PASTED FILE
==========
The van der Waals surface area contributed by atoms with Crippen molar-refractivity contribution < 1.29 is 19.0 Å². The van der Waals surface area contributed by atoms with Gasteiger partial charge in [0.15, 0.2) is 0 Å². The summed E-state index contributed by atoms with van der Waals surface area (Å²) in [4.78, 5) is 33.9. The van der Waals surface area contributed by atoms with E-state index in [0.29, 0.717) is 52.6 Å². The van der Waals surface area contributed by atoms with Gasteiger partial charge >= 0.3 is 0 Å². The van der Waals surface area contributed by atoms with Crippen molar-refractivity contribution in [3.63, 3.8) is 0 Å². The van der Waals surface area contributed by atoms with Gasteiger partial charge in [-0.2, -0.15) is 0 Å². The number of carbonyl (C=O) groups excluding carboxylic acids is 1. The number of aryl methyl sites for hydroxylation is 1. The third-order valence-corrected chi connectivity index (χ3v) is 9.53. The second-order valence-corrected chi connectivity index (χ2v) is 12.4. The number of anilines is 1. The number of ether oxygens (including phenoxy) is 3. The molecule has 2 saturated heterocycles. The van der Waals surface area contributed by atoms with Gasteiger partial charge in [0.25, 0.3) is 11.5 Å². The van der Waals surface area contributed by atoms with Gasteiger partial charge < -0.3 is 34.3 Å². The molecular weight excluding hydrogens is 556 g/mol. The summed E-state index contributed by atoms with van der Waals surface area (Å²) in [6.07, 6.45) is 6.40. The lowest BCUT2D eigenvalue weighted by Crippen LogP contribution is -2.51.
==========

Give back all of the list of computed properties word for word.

The van der Waals surface area contributed by atoms with Crippen molar-refractivity contribution < 1.29 is 19.0 Å². The van der Waals surface area contributed by atoms with Gasteiger partial charge in [0.15, 0.2) is 0 Å². The summed E-state index contributed by atoms with van der Waals surface area (Å²) in [4.78, 5) is 33.9. The van der Waals surface area contributed by atoms with E-state index in [0.29, 0.717) is 52.6 Å². The van der Waals surface area contributed by atoms with Gasteiger partial charge >= 0.3 is 0 Å². The van der Waals surface area contributed by atoms with Crippen molar-refractivity contribution in [3.63, 3.8) is 0 Å². The van der Waals surface area contributed by atoms with Gasteiger partial charge in [-0.2, -0.15) is 0 Å². The number of carbonyl (C=O) groups excluding carboxylic acids is 1. The number of aryl methyl sites for hydroxylation is 1. The third-order valence-corrected chi connectivity index (χ3v) is 9.53. The second-order valence-corrected chi connectivity index (χ2v) is 12.4. The number of anilines is 1. The number of ether oxygens (including phenoxy) is 3. The molecule has 2 saturated heterocycles. The van der Waals surface area contributed by atoms with Gasteiger partial charge in [0.25, 0.3) is 11.5 Å². The van der Waals surface area contributed by atoms with Gasteiger partial charge < -0.3 is 34.3 Å². The molecular weight excluding hydrogens is 556 g/mol. The summed E-state index contributed by atoms with van der Waals surface area (Å²) in [6.07, 6.45) is 6.40. The lowest BCUT2D eigenvalue weighted by Crippen LogP contribution is -2.51.